Thrust once again on death’s bucking bronco

This is not our first rodeo.

A niece died in a house fire at the age of 9; a brother-in-law of colon cancer in his 50’s; our son at the age of 19 (15 years ago) in an accident; a 58 year old brother of a heart attack last year; my father at a relatively healthy 81 in 2011.  Even though we have some experience with the path and know some of the steps, it is not an easy one.  The backbone of death’s horse that is bucking us does not get any softer.

My brother, 13 months my senior and retired one year earlier than I is dying of melanoma.  He saw a dermatologist every year, but there was no outward sign – no mole.  It is stage 4 and progressing rapidly, apparently, now in his lungs his liver and his lymphatic system.  We are likely off to the Atlanta next week, contingent on a conversation with his wife tomorrow after she consults with hospice folks.

John, of Viva Veracruz, recently lost a sister.  I was unable to respond.  I feel a bit bad about that.  To all of us who have lost friends and siblings and relatives at a premature age – we need to keep breathing and living.  Those are our tasks.

As Bob Gibson used to say “shitfuckpiss.”

The formatting on this ee cummings poem may not hold in this post, but it speaks to me today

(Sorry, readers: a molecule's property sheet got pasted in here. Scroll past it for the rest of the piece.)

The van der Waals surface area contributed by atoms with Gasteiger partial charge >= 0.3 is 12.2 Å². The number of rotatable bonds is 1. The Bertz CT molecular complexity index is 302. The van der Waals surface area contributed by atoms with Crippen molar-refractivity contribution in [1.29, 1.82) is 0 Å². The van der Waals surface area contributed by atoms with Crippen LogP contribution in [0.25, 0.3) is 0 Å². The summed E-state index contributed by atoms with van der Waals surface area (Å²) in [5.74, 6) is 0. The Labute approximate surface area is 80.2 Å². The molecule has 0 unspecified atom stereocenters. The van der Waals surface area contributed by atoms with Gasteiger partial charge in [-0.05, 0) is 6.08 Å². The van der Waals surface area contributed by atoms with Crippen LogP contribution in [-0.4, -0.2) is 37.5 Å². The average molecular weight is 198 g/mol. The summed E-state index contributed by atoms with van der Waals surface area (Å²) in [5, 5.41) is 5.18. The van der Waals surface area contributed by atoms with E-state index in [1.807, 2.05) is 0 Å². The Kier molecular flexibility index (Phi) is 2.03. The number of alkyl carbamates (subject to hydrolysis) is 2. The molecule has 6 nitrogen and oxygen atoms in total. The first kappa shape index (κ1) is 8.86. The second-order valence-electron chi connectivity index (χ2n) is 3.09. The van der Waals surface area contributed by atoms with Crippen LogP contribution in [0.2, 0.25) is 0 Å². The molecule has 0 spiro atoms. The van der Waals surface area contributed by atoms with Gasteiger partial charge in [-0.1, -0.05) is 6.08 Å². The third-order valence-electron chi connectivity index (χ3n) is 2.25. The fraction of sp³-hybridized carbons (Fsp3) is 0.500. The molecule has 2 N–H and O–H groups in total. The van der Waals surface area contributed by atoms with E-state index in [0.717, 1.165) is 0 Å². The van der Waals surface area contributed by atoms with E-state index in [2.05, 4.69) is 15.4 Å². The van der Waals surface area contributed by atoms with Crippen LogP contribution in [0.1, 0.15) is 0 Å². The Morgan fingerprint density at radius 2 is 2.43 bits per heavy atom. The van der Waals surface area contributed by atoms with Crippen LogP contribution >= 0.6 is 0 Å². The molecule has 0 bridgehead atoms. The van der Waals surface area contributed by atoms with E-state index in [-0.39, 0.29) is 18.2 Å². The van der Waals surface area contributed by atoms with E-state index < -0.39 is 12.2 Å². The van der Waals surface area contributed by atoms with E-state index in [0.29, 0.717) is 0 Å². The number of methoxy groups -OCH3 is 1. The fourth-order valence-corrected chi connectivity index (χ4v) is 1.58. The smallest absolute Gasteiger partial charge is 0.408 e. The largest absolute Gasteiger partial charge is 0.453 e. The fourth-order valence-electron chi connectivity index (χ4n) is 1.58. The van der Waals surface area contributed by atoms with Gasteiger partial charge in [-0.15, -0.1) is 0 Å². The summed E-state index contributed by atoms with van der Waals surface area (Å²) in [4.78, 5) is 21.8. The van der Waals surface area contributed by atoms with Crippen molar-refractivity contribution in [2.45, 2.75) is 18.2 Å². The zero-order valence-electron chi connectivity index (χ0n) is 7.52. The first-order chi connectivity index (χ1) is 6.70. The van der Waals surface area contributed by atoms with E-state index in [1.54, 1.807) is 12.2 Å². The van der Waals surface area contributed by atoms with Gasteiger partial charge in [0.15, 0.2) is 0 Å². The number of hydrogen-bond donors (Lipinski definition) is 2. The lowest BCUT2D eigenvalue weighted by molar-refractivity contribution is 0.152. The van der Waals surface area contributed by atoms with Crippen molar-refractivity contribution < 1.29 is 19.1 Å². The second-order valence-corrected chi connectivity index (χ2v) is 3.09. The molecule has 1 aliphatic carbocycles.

Buffalo Bill ‘s
                     who used to
                     ride a watersmooth-silver stallion
and break onetwothreefourfive pigeonsjustlikethat
he was a handsome man
                                                            and what i want to know is
how do you like your blueeyed boy
Mister Death

9 thoughts on “Thrust once again on death’s bucking bronco

  1. Trust Him
    when darkest thoughts
    assail thee.
    Trust Him
    when thy faith is small.
    Trust Him
    when to simply
    Trust Him
    Is the hardest
    thing of all.

    Sending prayers at your time of sorrow.

  2. I am sorry for your loss. I know from personal experience that a new death brings back the pain of all the prior losses we have suffered.

  3. Thanks for your kind thoughts, words and prayers. The focus now, with the introduction of hospice into the picture, is my brother’s comfort then and his wife’s future and helping his close friends and god-children deal with the loss. There is important and needed ministry to be done during these times, be it secular or sacred, and doing that brings some comfort. Probably the legacy of being a Minister’s son.

  4. hard to *like* this post, but it certainly resonates. Our’s is the generation that has this happening more often than not;( I have a fairly large community of musical friends. We grew up stealing each others chops, gigs and girlfriends. Now we hope to be the ones commemorating life, not being remembered. It doesn’t get easier

  5. I am so sorry to hear this. It never gets easier, no matter who has gone before. The losses seem to add up instead of lessening the blow. I wish you comfort as you help your family and as you say goodbye to your brother.

  6. Buffalo Bill is Ruth Ann’s and mine helps us to keep our efforts up and to press froward. Our condolences.

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